How's your FICO Score?

Since we live in an automated world, it should come as no surprise that your ability to repay your mortgage comes down to just one number. All the years you've been paying your various bills: your mortgage, car payments, and credit card bills can be analyzed, diced, spindled and mutilated into a single indicator of whether you're likely to meet your future obligations.

TransUnion, Equifax, and Experian, the three major credit agencies, each have their own proprietary formula for building a credit score. Fair Isaac and Cooriginally developed this score. . While Experian still calls its score "FICO", TransUnion calls its score "Beacon" and Equifax uses "Empirica." While each of the models considers a range of data available in your credit report, the differences aren't huge; all of the agencies use the following in building your score:

  • Credit History - How long have you had credit?
  • Payment History - Do you have any payments later than 30 days?
  • Balances on your Credit Cards - How many credit card accounts do you have, and how much do you owe?
  • Credit Inquiries - How many times have you had your credit checked for a loan?

Each of these is assigned a value and a weight. The results are added up and distilled into a single number. FICO scores range from 300 to 800. Higher scores are better. Most home buyers have a score above 620.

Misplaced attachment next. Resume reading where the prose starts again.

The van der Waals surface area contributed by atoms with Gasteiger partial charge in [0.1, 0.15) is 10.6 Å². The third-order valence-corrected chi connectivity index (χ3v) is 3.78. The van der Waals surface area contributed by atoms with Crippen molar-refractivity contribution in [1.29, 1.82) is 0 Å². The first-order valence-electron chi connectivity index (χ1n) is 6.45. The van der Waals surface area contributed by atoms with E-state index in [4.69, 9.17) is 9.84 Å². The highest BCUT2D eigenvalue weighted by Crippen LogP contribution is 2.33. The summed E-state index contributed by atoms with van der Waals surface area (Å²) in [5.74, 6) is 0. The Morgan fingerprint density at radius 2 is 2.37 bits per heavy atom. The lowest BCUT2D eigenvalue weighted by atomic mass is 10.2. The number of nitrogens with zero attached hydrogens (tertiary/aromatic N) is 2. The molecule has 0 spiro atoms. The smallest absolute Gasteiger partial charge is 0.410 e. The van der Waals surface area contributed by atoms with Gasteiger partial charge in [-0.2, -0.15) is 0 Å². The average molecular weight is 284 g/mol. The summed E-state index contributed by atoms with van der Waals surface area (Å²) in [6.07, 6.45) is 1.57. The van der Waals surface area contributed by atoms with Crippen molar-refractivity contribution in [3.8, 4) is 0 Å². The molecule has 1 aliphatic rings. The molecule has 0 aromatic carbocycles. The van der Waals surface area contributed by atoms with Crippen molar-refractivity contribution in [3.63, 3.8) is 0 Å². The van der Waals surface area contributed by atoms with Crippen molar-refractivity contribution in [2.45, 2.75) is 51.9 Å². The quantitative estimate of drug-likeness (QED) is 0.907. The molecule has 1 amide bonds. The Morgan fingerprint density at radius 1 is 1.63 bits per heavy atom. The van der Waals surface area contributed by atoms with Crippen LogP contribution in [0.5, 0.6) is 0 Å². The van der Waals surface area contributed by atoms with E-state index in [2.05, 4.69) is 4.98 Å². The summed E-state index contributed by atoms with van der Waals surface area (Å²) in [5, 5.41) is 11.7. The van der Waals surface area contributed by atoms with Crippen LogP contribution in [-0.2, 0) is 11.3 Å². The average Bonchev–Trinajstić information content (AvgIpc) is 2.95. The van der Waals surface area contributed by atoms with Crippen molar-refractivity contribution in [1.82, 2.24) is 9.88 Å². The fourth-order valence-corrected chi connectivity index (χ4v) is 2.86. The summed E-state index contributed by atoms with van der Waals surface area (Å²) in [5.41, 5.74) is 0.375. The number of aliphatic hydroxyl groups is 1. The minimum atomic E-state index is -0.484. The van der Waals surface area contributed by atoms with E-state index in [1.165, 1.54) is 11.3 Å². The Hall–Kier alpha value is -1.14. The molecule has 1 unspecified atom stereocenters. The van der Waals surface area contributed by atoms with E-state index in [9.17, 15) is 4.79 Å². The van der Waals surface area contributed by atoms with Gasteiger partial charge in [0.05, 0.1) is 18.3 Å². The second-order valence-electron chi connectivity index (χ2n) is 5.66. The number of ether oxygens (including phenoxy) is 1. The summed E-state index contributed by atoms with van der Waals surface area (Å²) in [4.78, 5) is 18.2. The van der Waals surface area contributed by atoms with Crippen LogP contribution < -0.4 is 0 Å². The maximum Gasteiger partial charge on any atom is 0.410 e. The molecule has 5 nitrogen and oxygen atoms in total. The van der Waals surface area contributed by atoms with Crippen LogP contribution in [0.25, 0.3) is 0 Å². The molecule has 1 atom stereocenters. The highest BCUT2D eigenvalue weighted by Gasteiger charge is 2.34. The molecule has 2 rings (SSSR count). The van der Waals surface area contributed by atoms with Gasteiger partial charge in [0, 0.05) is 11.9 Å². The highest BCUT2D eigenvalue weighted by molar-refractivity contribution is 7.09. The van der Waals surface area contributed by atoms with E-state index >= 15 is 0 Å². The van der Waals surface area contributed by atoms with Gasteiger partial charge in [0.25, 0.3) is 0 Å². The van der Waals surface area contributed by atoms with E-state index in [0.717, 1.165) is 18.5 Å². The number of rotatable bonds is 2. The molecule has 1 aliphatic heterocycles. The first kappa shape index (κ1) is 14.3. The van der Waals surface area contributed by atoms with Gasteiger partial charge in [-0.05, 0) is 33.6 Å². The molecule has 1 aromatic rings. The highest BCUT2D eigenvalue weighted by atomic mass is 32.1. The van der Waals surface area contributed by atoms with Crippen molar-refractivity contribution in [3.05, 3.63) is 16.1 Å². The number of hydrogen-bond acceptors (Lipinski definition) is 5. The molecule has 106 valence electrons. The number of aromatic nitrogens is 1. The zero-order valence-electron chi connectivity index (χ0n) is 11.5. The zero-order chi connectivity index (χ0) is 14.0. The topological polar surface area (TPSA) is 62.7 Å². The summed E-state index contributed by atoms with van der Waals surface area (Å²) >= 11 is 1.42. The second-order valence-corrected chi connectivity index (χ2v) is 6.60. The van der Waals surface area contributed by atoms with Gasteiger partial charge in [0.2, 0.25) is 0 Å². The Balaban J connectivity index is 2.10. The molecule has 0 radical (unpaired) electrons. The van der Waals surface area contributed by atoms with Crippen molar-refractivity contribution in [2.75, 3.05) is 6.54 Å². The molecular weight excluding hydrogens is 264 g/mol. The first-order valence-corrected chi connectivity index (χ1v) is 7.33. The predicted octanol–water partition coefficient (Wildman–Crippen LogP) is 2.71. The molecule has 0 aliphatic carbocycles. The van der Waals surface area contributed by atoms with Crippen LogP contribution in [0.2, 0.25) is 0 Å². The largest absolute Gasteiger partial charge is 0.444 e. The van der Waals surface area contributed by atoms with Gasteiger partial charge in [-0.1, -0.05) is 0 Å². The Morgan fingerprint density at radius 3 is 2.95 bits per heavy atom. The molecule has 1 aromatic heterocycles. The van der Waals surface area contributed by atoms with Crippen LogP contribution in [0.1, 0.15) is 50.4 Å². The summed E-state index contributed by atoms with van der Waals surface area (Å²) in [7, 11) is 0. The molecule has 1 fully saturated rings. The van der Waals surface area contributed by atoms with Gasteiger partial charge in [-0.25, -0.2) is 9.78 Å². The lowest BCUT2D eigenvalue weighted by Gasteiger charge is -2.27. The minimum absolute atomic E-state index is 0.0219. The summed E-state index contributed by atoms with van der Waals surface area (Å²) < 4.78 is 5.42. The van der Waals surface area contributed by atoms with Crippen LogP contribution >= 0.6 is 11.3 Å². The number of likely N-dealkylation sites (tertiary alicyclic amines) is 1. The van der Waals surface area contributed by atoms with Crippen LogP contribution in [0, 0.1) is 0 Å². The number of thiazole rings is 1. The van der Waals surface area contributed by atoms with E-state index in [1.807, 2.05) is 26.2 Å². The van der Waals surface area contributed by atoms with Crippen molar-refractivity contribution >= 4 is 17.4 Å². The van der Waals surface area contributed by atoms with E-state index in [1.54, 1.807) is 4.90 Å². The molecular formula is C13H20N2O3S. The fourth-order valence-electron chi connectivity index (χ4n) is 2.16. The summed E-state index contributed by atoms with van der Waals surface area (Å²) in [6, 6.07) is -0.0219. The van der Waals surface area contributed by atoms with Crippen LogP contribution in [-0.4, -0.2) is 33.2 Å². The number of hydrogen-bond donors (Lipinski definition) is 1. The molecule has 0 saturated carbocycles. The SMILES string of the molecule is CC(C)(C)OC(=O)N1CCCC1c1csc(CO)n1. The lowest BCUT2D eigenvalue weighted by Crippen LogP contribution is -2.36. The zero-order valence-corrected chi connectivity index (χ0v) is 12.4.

Not just for qualifying

FICO scores affect more than your ability to get a loan. They also affect your interest rate. Higher scores indicate you are a better credit risk, and thus may qualify for a better mortgage rate.

Can I improve my FICO score?

Is there any way to raise your credit score? So called "credit repair" companies advertise quick fixes, but the FICO score is calculated from your lifetime credit history, so you can't turn it around right away. You must, of course, appeal for the credit agency to remove any incorrect reporting on your credit report; this is really the only "quick fix" for credit troubles.

How do I find out my FICO score?

Before you can improve your score, you have to obtain your score and be sure that the credit reports from each reporting agency are correct. Fair Isaac, the corporation that offered the original FICO credit score, sells credit scores on its website: myFICO.com. It's inexpensive, fast, and easy to get your credit score as well as reports from all three reporting agencies. They also provide helpful information and online tools that help you improve your FICO score.

You can get a free credit report once a year from the three major agencies when you visit AnnualCreditReport.com. These reports do not include a free credit score, but it's very inexpensive to get one at the same time.

Armed with this information, you will be a more informed consumer and you'll be better positioned to obtain the right mortgage for you.

Want to know more about your FICO score? Call us at 561-395-4264.